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The binding : a novel / Bridget Collins.

By: Collins, Bridget.
Material type: materialTypeLabelBookPublisher: New York : William Morrow, 2019Description: pages cm.ISBN: 9780062838094; 0062838091.Subject(s): Bookbinders -- Fiction | Books and reading -- Fiction | Magic -- FictionGenre/Form: Fantasy fiction.DDC classification: 823/.92 Summary: "In the tradition of Sarah Waters, Helene Wecker, and Jessie Burton, an atmospheric and mystery-laden historical novel set within a magical world where books are not stories but the repository of individual lives"-- Provided by publisher.
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Item type Current location Collection Shelving location Call number Status Date due Barcode Item holds
Adult Book Phillipsburg Free Public Library
Adult Fiction New Books FIC COLLINS Checked out 07/05/2019 36748002435453
Total holds: 0

Enhanced descriptions from Syndetics:

Proclaimed as "truly spellbinding," a "great fable" that "functions as transporting romance" by the Guardian, the runaway #1 international bestseller

"A rich, gothic entertainment that explores what books have trapped inside them and reminds us of the power of storytelling. Spellbinding." -- TRACY CHEVALIER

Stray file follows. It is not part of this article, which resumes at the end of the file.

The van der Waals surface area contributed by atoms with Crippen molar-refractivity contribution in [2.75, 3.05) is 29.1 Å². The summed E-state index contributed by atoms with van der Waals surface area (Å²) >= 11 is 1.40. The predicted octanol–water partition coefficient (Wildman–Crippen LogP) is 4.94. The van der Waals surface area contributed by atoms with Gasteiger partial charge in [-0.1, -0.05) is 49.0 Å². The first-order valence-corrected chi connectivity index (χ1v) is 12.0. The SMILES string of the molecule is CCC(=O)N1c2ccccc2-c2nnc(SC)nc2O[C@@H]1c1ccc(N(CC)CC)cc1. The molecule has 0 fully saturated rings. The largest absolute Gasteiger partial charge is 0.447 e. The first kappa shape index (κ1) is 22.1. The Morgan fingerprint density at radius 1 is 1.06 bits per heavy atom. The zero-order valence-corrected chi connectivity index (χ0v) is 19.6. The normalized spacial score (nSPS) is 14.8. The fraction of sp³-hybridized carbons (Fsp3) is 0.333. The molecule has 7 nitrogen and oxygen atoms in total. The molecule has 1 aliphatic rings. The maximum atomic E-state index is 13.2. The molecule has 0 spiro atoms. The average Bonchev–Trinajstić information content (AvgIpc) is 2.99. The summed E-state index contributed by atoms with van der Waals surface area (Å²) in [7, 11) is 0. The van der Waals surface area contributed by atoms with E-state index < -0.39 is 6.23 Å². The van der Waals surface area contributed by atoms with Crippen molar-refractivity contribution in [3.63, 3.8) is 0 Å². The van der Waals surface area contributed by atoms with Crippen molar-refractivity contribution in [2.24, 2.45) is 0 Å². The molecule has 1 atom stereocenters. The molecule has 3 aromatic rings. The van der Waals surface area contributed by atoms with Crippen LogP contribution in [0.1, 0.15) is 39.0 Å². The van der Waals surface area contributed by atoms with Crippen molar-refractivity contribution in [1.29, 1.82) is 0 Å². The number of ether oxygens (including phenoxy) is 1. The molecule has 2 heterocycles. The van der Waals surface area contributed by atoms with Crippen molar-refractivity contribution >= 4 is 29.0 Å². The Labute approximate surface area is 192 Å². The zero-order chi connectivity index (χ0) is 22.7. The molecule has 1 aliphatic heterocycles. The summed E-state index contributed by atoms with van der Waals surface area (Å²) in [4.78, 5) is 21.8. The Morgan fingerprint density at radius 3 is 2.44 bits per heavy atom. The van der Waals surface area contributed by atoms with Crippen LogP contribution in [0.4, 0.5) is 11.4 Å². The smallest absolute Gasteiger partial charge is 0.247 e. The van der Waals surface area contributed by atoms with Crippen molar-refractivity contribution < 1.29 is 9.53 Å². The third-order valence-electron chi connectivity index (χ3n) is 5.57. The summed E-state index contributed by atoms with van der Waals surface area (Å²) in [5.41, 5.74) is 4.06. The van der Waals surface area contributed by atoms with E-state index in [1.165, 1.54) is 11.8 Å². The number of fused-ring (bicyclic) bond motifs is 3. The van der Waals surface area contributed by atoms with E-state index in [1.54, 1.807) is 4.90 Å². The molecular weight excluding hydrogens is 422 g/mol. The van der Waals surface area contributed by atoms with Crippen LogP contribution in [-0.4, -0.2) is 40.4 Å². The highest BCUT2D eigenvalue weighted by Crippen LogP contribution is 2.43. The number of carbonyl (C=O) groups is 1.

Imagine you could erase grief.

Imagine you could remove pain.

Imagine you could hide the darkest, most horrifying secret.


Young Emmett Farmer is working in the fields when a strange letter arrives summoning him away from his family. He is to begin an apprenticeship as a Bookbinder--a vocation that arouses fear, superstition, and prejudice amongst their small community, but one neither he nor his parents can afford to refuse.

For as long as he can recall, Emmett has been drawn to books, even though they are strictly forbidden. Bookbinding is a sacred calling, Seredith informs her new apprentice, and he is a binder born. Under the old woman's watchful eye, Emmett learns to hand-craft the elegant leather-bound volumes. Within each one they will capture something unique and extraordinary: a memory. If there's something you want to forget, a binder can help. If there's something you need to erase, they can assist. Within the pages of the books they create, secrets are concealed and the past is locked away. In a vault under his mentor's workshop rows upon rows of books are meticulously stored.

But while Seredith is an artisan, there are others of their kind, avaricious and amoral tradesman who use their talents for dark ends--and just as Emmett begins to settle into his new circumstances, he makes an astonishing discovery: one of the books has his name on it. Soon, everything he thought he understood about his life will be dramatically rewritten.

An unforgettable novel of enchantment, mystery, memory, and forbidden love, The Binding is a beautiful homage to the allure and life-changing power of books--and a reminder to us all that knowledge can be its own kind of magic.